This article was published in Australian Dictionary of Biography, Volume 4, (MUP), 1972
Sir Malcolm Fraser (1834-1900), civil engineer and administrator, was born in Gloucestershire, England, son of William Fraser of Clifton. He was a surveyor in the province of Auckland in 1857-59, district surveyor in the Native Land Purchase Department in 1859-63, district surveyor on the Canterbury West Gold Fields in 1863-67 and chief surveyor for Westland in 1867-69. He also won repute as a naturalist.
In 1870, recommended by Governor (Sir) Frederick Weld, he was appointed surveyor-general of Western Australia, in succession to John Roe. Fraser soon reorganized his department, reduced its permanent staff to the few officers competent in geodesical and trigonometrical surveying and insisted that the routine field work of pegging and traversing be done by private surveyors at piecework rates. The permanent staff became inspectors and also conducted a large-scale trigonometrical survey which, when completed in the late 1880s, linked all the coastal regions of Western Australia from the Kimberley in the north to the Esperance district in the south. This survey led to the making of accurate lithographic maps which were of great value to would-be farmers and itinerant gold seekers as well as giving pastoralists better security of tenure by accurately locating and defining the boundaries of their leases and thereby enabling them to raise loans. Fraser also raised the entrance standards to the surveying profession and, with the help of his deputy, John Forrest, made the Crown Lands Office the most efficient, economical, corruption-free and revenue-producing of the government departments. Fraser encouraged inland exploration and also advised the government on the engineering problems in proposals for building government and private railways.
In 1870 Fraser became a member of the Executive and Legislative Councils and in 1872 was given the additional post of commissioner of crown lands. As colonial secretary in 1883-90 he was the senior member and governor's spokesman in the Legislative Council. He performed this task successfully, though with difficulty because of the irascibility of Governor Sir Frederick Broome, the 'Bear Garden' atmosphere at meetings of the Executive Council and the feuding between Broome and Chief Justice (Sir) Alexander Onslow, Attorney-General Alfred Hensman and Surveyor-General Forrest. During his twenty years in the legislature Fraser was associated with several major revisions of the Crown Land Regulations and active in the constitutional discussions which preceded the establishment of parliamentary government in 1890. He represented Western Australia at several intercolonial conferences, and was made C.M.G. in 1881 and K.C.M.G. in 1887. An able administrator, especially during his early years in Western Australia, he merits notice as one of the few who were able to work in harmony with Sir Napier Broome, an achievement which his contemporaries in the colony found difficult to understand and his superiors in the Colonial Office quite amazing. He made few enemies in his long career and his critics merely noticed that he was no exemplar of plain living.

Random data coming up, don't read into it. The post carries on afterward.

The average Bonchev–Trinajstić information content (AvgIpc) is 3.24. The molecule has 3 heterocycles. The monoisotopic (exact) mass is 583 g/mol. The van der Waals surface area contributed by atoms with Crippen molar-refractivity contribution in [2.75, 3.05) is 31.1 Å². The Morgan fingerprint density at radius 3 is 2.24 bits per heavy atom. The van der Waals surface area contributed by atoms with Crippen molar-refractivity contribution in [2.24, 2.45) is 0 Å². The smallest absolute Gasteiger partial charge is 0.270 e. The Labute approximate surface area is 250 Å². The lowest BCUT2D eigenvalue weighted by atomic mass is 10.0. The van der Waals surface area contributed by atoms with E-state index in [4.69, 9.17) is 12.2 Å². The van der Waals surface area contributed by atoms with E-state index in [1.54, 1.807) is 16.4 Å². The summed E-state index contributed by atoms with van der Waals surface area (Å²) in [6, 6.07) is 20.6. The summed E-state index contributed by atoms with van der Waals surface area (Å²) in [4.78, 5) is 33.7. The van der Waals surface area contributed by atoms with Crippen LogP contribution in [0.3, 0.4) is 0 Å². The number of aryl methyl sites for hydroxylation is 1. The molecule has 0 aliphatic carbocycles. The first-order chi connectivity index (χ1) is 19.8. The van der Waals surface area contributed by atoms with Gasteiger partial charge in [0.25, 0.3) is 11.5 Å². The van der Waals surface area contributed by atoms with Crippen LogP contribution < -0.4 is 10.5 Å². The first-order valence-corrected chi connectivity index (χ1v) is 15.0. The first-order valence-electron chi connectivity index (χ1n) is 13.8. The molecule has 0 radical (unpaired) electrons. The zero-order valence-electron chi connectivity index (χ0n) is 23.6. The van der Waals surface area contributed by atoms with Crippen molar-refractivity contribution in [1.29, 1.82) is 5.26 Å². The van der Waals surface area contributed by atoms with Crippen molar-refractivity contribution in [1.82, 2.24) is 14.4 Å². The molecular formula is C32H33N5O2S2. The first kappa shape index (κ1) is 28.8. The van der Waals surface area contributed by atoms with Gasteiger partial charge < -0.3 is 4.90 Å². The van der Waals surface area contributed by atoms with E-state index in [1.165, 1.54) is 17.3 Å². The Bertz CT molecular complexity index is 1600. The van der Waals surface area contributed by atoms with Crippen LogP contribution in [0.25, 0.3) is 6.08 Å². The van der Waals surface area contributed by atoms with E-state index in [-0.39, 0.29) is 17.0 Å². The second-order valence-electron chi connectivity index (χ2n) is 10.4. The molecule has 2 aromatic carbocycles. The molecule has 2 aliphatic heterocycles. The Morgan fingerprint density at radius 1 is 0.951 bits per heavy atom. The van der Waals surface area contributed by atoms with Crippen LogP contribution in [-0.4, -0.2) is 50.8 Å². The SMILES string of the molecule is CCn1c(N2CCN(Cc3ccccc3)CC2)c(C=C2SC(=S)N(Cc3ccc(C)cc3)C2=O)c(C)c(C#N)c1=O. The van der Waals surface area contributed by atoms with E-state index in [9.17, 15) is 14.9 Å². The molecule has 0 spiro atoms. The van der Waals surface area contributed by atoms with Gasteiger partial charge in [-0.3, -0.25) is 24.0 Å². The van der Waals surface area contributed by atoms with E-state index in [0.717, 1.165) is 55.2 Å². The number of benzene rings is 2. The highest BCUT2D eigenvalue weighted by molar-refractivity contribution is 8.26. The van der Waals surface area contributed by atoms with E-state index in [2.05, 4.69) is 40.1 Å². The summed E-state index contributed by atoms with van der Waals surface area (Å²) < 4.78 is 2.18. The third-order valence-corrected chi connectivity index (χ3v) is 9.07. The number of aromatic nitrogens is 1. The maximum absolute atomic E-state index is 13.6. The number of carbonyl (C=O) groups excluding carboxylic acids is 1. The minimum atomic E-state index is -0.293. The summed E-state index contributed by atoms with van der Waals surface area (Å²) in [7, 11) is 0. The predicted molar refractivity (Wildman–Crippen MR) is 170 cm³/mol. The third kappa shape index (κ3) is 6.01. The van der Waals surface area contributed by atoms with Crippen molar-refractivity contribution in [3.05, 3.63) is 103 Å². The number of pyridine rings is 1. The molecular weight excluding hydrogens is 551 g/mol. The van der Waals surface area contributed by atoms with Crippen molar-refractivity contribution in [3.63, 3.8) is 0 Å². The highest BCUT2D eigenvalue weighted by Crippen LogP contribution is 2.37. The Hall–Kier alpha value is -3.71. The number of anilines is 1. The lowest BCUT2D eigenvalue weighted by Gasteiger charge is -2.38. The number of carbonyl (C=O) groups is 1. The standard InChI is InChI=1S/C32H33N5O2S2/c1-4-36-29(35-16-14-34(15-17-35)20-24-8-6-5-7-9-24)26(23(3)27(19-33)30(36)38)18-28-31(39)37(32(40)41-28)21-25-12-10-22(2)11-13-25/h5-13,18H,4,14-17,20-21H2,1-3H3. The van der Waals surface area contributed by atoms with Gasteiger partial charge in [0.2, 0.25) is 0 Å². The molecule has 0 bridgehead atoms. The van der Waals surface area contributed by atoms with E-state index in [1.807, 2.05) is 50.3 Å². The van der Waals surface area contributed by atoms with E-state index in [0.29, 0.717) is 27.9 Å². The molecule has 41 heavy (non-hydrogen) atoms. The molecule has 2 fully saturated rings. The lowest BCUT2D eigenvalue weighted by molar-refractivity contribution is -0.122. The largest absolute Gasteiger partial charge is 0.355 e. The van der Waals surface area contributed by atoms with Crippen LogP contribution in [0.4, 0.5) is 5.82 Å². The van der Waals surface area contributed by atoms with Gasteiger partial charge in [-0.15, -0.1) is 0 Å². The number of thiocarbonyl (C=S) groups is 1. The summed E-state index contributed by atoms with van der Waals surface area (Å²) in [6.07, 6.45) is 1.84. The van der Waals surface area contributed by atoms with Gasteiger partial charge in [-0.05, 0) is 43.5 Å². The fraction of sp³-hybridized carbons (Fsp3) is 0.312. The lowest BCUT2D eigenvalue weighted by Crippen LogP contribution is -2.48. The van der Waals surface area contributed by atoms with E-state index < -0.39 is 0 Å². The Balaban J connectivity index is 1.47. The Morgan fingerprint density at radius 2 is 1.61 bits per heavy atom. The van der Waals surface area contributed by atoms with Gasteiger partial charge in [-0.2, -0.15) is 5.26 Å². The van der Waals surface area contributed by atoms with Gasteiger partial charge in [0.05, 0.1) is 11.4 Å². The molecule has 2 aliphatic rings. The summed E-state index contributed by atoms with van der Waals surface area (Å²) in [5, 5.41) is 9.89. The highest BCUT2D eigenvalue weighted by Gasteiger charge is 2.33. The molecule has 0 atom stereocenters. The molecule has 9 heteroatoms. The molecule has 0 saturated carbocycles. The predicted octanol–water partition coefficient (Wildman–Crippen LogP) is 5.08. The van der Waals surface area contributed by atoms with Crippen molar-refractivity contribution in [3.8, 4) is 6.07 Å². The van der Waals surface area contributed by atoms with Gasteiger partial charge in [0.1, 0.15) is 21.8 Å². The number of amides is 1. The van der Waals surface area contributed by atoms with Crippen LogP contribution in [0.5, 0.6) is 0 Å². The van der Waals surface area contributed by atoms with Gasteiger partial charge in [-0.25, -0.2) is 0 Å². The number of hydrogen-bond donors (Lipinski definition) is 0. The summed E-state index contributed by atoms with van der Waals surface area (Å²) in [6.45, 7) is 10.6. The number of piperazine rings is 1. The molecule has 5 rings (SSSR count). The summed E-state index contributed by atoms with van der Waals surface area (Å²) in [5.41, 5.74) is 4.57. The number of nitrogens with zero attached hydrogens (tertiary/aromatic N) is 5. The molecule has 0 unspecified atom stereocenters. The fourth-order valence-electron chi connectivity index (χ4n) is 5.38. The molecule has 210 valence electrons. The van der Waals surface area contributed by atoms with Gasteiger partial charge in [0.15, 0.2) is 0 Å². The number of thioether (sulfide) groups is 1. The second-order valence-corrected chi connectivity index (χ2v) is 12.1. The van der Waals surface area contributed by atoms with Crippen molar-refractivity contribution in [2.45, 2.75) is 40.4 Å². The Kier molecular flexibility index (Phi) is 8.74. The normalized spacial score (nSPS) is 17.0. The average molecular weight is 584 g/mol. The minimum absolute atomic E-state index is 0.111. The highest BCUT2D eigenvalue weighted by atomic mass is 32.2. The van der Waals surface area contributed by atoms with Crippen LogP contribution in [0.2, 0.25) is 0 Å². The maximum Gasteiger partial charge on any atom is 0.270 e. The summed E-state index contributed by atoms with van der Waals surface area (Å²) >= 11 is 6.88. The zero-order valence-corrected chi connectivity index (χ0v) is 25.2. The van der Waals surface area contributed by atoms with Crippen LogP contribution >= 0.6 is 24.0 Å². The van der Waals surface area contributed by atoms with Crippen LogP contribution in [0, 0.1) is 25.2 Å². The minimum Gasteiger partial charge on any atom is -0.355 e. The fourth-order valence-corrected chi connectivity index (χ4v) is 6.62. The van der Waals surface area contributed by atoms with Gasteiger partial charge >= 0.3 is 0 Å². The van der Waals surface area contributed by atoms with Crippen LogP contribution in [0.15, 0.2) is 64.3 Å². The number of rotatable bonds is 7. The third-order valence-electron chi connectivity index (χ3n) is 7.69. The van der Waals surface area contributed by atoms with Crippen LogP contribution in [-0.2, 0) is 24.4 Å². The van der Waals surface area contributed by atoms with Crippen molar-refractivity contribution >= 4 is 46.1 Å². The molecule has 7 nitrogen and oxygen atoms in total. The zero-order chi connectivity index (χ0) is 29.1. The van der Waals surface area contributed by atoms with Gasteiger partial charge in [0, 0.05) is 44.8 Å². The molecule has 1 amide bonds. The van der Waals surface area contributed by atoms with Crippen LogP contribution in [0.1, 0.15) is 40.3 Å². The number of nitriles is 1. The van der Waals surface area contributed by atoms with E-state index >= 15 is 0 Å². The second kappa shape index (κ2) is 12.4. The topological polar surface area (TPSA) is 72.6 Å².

In 1890 Fraser retired to London on a pension. On the recommendation of the first premier, Sir John Forrest, he was appointed Western Australia's first agent-general in England and held the post until 1898. Aged 66, he died at Clifton on 17 August 1900, predeceased on 20 December 1896 by his wife Elizabeth, née Riddiford, whom he had married on 3 October 1861 in New Zealand. Of their three children, the elder son, William (1863-1884), became a station manager and died at Roebourne.
F. K. Crowley, 'Fraser, Sir Malcolm (1834–1900)', Australian Dictionary of Biography, National Centre of Biography, Australian National University, http://adb.anu.edu.au/biography/fraser-sir-malcolm-3570/text5521, published first in hardcopy 1972, accessed online 28 November 2014.
This article was first published in hardcopy in Australian Dictionary of Biography, Volume 4, (MUP), 1972